On the plus side we did get to relax in the resort for a while longer and it was lovely, great view, nice seats, very pleasant indeed!
We got back on the bike to ride around to the central part of Nungwi beach and joined the masses for a swim and some lunch. Ok so it was very crowded and full of tourists as we had fully expected but I have to admit that it was every bit as beautiful as the reviews had suggested. The good thing about this beach is that it’s certainly long enough to wander for quite a few kilometres and at one point or another you will definitely find a spot that is quiet enough to sample the secluded paradise you had hoped for.
After a nice plate of freshly caught calamari I took an urchin free swim, which was absolutely lovely by the way, and finally we walked to the western part of the beach to find a quiet bit of paradise for ourselves. The sun looked as if it was going to set in a spectacular manor this evening and as we watched the glowing orange disc dip towards the horizon the beautiful single sailed Lateen boats started to come around the headland making for an even better spectacle than we had hoped for. A lovely memory of Zanzibar that I will try to keep forever.
Once the sun was completely out of view and total darkness was nearly upon us we reluctantly headed back to our scooter to attempt the long journey back to stone town. At this point I wished that I could just stay here for the evening and if I had a budget to suit would have gladly just taken a hotel and driven back in the morning, but being a poor touring cyclist I was forced to ride back to town where I was already paying for a nights accommodation, Jenny too had to get back to catch a flight at 3am so inevitably we saddled up and started out for home. The ride was gruelling at first as I couldn’t wear my sunglasses to shield my eyes from the wind and bugs due to the darkness, but once I had my helmet pulled down as far as it would go on my oversized head and positioning my glasses on the end of my nose I managed to create enough of a barrier to make the ride doable.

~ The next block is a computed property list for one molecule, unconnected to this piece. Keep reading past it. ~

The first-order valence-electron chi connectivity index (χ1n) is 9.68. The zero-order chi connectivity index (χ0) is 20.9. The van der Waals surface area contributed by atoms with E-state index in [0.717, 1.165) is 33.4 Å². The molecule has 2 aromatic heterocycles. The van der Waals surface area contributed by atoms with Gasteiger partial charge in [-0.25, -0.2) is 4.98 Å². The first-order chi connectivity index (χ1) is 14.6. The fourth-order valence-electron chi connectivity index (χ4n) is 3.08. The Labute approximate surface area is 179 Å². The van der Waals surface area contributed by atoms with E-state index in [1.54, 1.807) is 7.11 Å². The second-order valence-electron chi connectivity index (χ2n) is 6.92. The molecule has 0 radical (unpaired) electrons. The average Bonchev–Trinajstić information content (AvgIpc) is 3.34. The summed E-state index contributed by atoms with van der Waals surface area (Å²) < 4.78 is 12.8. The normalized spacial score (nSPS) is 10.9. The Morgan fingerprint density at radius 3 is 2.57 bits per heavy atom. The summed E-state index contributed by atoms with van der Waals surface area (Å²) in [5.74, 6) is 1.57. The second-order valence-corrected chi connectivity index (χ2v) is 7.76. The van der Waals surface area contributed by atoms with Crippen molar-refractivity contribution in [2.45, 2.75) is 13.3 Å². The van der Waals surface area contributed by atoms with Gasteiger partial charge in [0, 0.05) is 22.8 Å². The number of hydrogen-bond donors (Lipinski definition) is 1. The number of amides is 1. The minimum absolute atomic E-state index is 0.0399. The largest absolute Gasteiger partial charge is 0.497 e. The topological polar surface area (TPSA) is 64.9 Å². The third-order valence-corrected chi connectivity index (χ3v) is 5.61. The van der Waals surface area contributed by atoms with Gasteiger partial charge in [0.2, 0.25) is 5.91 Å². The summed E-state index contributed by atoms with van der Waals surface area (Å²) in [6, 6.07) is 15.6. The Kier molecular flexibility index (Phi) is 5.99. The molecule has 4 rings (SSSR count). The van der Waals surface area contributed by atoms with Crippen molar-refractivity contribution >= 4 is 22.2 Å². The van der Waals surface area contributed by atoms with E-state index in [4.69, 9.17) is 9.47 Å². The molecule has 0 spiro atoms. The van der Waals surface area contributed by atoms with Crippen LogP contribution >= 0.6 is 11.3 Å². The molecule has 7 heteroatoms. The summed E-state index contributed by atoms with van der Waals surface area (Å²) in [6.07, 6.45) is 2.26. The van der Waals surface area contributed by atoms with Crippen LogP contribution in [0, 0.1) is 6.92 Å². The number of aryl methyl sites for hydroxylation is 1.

I got hungry halfway home and stopped for some soup in a small village, this seemed to be very entertaining for the locals and must obviously be a bit of a rarity for them, so before I knew it we were surrounded by about 20 people all smiling, joking, and extremely interested in the two westerners that had arrived on their doorstep. At this point we were only approximately 15 kilometres from the town and the last part of the ride was thoroughly enjoyed, well by me at least, dodging potholes and talking with fellow riders as we approached our destination. A nice guy on a scooter took it upon himself to guide us back into the centre of town and we arrived back safe and sound after a long, exhausting, but worthwhile day in paradise. We abandoned the bike outside of our hostel and walked to the night market for some dinner. We were later told by the locals that this was not a recommended place to eat as a lot of the of seafood and meat skewers are far from fresh and are often rolled over several nights in a row. Fortunately we only had some soup and a kebab from my guy Mr Abdul who had named me Mr Cheetah in account for my amazing (self professed) cycling skills and we joked for a few minutes before wishing both him and the night market farewell for good. A quick ice cream stop before bed which was far more enjoyable than our dinner had been and that about wraps up a wonderful day in Zanzibar. Tomorrow Paje!